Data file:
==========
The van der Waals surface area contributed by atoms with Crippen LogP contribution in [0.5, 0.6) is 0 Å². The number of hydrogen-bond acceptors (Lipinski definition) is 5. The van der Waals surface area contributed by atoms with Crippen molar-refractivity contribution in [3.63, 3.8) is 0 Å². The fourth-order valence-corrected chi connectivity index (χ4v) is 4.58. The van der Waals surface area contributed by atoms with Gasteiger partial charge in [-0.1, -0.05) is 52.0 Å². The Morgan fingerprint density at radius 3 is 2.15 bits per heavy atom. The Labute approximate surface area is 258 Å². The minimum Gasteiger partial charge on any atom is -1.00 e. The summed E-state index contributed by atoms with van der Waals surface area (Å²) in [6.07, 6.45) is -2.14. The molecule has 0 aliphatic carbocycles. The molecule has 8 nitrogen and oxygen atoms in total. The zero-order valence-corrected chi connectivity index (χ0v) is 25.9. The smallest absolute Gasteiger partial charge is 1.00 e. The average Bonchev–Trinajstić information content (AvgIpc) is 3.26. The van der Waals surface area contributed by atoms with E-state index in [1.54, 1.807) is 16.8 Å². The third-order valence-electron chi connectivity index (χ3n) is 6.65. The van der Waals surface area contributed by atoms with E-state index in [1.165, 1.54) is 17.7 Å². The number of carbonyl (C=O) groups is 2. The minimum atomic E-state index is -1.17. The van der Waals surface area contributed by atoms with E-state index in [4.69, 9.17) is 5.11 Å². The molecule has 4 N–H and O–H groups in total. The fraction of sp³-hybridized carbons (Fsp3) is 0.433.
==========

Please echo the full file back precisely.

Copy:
The van der Waals surface area contributed by atoms with Crippen LogP contribution in [0.5, 0.6) is 0 Å². The number of hydrogen-bond acceptors (Lipinski definition) is 5. The van der Waals surface area contributed by atoms with Crippen molar-refractivity contribution in [3.63, 3.8) is 0 Å². The fourth-order valence-corrected chi connectivity index (χ4v) is 4.58. The van der Waals surface area contributed by atoms with Gasteiger partial charge in [-0.1, -0.05) is 52.0 Å². The Morgan fingerprint density at radius 3 is 2.15 bits per heavy atom. The Labute approximate surface area is 258 Å². The minimum Gasteiger partial charge on any atom is -1.00 e. The summed E-state index contributed by atoms with van der Waals surface area (Å²) in [6.07, 6.45) is -2.14. The molecule has 0 aliphatic carbocycles. The molecule has 8 nitrogen and oxygen atoms in total. The zero-order valence-corrected chi connectivity index (χ0v) is 25.9. The smallest absolute Gasteiger partial charge is 1.00 e. The average Bonchev–Trinajstić information content (AvgIpc) is 3.26. The van der Waals surface area contributed by atoms with E-state index in [1.54, 1.807) is 16.8 Å². The third-order valence-electron chi connectivity index (χ3n) is 6.65. The van der Waals surface area contributed by atoms with E-state index in [1.165, 1.54) is 17.7 Å². The number of carbonyl (C=O) groups is 2. The minimum atomic E-state index is -1.17. The van der Waals surface area contributed by atoms with E-state index in [4.69, 9.17) is 5.11 Å². The molecule has 4 N–H and O–H groups in total. The fraction of sp³-hybridized carbons (Fsp3) is 0.433.